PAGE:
Energy Efficiency And Use Of Waste Materials

    All manufacturing processes need energy to convert raw materials into useful products. In the chemical industry it is used to heat reactants and in processes such as distillation, product drying, electrolysis, and treatment of waste.

    At present, the energy used still relies mainly on fossil fuels, but even so the use of these can be reduced in several ways .

    Maintenance and recoveryGood insulation and well-maintained equipment will reduce heat loss, and any waste heat can be used for warming offices and producing hot water rather than being lost to the atmosphere. In some cases this heat may be shared with a local community by piping hot water from the site.
    Reaction choice and conditionsReactions and catalysts that operate at lower temperatures may be chosen.Most reactions based on biosynthesis work at relatively low temperatures however this may need balancing with the extra energy often needed for product separation.
    Combined heat and powerManufacturing sites often generate their own electricity, rather than buying from the grid. This is more efficient as it eliminates transmission losses, and the excess heat released during the generation process can be used on site for many different purposes from pre-heating reactants to keeping offices warm.

    Table 2 Improving energy efficiency in the chemical industry.

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    Frequently Asked Questions On Green Chemistry

    Q.1: Who invented Green Chemistry?Ans.The idea of green chemistry was developed initially as a reaction to the Pollution Prevention Act of \, in the U.S. to eliminate pollution by the improved the design of chemicals used in various fields. At that time Paul Anastas and John C. Warner invented the idea of green chemistry.

    Q.2: What are the 12 principles of Green Chemistry?Ans: The twelve principles of green chemistry are: Prevention, Atom economy, Less hazardous chemical syntheses, Designing safer chemicals, Safer solvents, and auxiliaries, Design for energy efficiency, Use of renewable feedstock, Reduce derivatives, Catalysis, Design for degradation, Real-time analysis for pollution prevention, Inherently safer chemistry for accident prevention.

    Q.3: Where is Green Chemistry used?Ans.Green chemistry is used in the chemical industry it is used in processes such as distillation, product drying, electrolysis, and waste treatment. Presently, the energy used in chemical industries are still relying mainly on fossil fuels, but still, the use of these non-renewable sources of energy can be reduced in several ways.

    Q.4: What is Green Chemistry?Ans. Green Chemistry, also known as sustainable chemistry is the design of chemical products and processes that eliminate or minimize the use or generation of hazardous chemical substances. It prevents pollution at the initial molecular level.

    Safer Solvents And Auxiliaries

    Green Chemistry Principles – Catalysis | Environmental Chemistry | FuseSchool

    The use of auxiliary substances should be made unnecessary wherever possible and, innocuous when used.

    Dr. Concepcíon Jiménez-González, Director, Operational Sustainability, GlaxoSmithKline

    It was a green chemistry conference and the very famous synthetic chemist had just received a question about why he had chosen a solvent that was without question a very poor choice. You have to be realistic, chemists know intuitively what’s best, and solvents don’t matter. It’s the chemistry that counts. I’ve heard this kind of remark repeatedly over many years, despite the fact that it goes against the spirit and letter of Principle 5.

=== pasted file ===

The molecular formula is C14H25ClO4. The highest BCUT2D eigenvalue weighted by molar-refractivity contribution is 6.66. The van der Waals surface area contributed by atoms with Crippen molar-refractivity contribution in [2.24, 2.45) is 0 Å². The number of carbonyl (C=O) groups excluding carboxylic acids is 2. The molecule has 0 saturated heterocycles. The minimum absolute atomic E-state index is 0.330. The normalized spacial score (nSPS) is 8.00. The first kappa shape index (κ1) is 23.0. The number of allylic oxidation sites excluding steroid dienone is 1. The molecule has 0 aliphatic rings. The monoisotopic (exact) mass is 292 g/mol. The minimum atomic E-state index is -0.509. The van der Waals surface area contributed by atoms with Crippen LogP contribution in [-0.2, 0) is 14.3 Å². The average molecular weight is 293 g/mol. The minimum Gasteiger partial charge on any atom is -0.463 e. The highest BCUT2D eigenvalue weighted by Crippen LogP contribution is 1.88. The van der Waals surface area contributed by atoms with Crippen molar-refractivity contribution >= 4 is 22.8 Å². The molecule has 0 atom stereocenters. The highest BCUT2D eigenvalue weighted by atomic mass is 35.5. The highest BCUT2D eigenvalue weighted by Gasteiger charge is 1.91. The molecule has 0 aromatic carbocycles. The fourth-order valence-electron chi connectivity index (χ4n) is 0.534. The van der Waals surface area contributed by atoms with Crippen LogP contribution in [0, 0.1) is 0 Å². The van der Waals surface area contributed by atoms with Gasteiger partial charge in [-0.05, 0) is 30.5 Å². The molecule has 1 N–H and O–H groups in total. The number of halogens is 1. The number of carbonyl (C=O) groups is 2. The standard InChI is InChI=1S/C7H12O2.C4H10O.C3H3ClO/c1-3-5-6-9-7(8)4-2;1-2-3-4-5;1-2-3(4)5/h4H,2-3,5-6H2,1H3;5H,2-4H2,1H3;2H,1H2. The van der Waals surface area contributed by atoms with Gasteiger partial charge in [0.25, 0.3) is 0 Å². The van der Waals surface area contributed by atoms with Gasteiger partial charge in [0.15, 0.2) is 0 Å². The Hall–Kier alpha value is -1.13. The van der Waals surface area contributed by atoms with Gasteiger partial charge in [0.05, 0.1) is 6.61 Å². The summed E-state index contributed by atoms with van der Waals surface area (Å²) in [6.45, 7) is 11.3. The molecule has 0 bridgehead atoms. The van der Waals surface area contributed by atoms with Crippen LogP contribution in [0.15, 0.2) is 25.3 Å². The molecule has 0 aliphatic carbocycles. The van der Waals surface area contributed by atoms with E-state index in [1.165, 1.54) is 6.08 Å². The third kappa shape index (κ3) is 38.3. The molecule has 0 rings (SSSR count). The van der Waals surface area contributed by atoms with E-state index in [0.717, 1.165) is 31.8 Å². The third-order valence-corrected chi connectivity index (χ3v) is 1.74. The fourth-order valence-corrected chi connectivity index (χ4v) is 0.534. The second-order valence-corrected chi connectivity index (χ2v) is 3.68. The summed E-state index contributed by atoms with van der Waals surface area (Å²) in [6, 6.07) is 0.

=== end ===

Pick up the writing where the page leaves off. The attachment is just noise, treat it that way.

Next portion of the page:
Solvents and mass separation agents of all kinds matter a lot to the chemistry not to mention the chemical process and the overall “greenness” of the reaction. In many cases, reactions wouldn’t proceed without solvents and/or mass separation agents. To say that they don’t matter, or that it’s only the chemistry that counts is not just a logical fallacy, it’s chemically incorrect. Solvents and separation agents provide for mass and energy transfer and without this, many reactions will not proceed.

    It has also been shown that solvents account for 50 80 percent of the mass in a standard batch chemical operation, depending on whether you include water or you don’t. Moreover, solvents account for about 75% of the cumulative life cycle environmental impacts of a standard batch chemical operation.

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    It Is Better To Prevent Waste Than To Treat Or Clean Up Waste After Its Formation

    This statement is one of the most popular guidelines in process optimization it describes the ability of chemists to redesign chemical transformations in order to minimize the generation of hazardous waste as an important step toward pollution prevention. By preventing waste generation, the hazards associated with waste storage, transportation, and treatment could be minimized.

    This principle is easy to understand and easy to apply, and examples from both industry and academia have proven its significance, relevance, and feasibility. This pillar of green chemistry is still valid however, we have to conceive it in a broader context, switching from a restricted interpretation of waste based on its quantity to a universal approach to deal with the topic waste: We have to take wastes multidimensional nature into account. We need to move from a quantity of waste per quantity of product principle toward a principle addressing the quantity of waste generated per function provided by the product. In this context, we have to aim at making both quality and functionality of products superior. Considering the entire life cycle of a product, we have to address the fact that not only the production process itself generates waste but, moreover, end-of-life waste accrues after the products life span or its consumption. This encompasses firstly the conversion of such materials up to now considered as waste into valuable products and, secondly, their recyclability.

    The Concept Of Atom Economy

    When chemists are considering a compound, they are concerned with the chemical, biological, and physical properties of this compound, and the

    method by which the compound is prepared or its synthesis . In order to focus greater attention on waste by-products that are formed during a synthesis, Barry Trost of Stanford University developed the concept of atom economy. This concept deals with the question: How many of the atoms of the reactants are incorporated into the final desired product and how many are wasted by incorporation into by-products? An example of the application of this concept is discussed in the following synthesis of ibuprofen.